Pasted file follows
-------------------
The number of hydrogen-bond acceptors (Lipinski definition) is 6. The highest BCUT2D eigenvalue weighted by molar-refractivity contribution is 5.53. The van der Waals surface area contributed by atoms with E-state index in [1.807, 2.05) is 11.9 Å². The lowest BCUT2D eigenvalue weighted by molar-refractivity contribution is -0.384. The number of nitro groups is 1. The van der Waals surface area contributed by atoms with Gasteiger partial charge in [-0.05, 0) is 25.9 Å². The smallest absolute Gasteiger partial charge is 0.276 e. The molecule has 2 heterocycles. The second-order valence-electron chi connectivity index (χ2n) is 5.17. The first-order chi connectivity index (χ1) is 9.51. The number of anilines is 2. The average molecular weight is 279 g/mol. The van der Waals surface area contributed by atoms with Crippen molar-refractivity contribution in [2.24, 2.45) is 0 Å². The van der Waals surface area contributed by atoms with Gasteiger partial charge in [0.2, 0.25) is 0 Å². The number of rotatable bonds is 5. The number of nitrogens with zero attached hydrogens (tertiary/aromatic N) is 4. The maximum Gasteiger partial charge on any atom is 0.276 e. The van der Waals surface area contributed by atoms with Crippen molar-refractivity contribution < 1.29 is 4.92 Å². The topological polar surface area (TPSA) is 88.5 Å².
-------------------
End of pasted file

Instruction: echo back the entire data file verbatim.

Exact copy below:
The number of hydrogen-bond acceptors (Lipinski definition) is 6. The highest BCUT2D eigenvalue weighted by molar-refractivity contribution is 5.53. The van der Waals surface area contributed by atoms with E-state index in [1.807, 2.05) is 11.9 Å². The lowest BCUT2D eigenvalue weighted by molar-refractivity contribution is -0.384. The number of nitro groups is 1. The van der Waals surface area contributed by atoms with Gasteiger partial charge in [-0.05, 0) is 25.9 Å². The smallest absolute Gasteiger partial charge is 0.276 e. The molecule has 2 heterocycles. The second-order valence-electron chi connectivity index (χ2n) is 5.17. The first-order chi connectivity index (χ1) is 9.51. The number of anilines is 2. The average molecular weight is 279 g/mol. The van der Waals surface area contributed by atoms with Crippen molar-refractivity contribution in [2.24, 2.45) is 0 Å². The van der Waals surface area contributed by atoms with Gasteiger partial charge in [0.2, 0.25) is 0 Å². The number of rotatable bonds is 5. The number of nitrogens with zero attached hydrogens (tertiary/aromatic N) is 4. The maximum Gasteiger partial charge on any atom is 0.276 e. The van der Waals surface area contributed by atoms with Crippen molar-refractivity contribution < 1.29 is 4.92 Å². The topological polar surface area (TPSA) is 88.5 Å².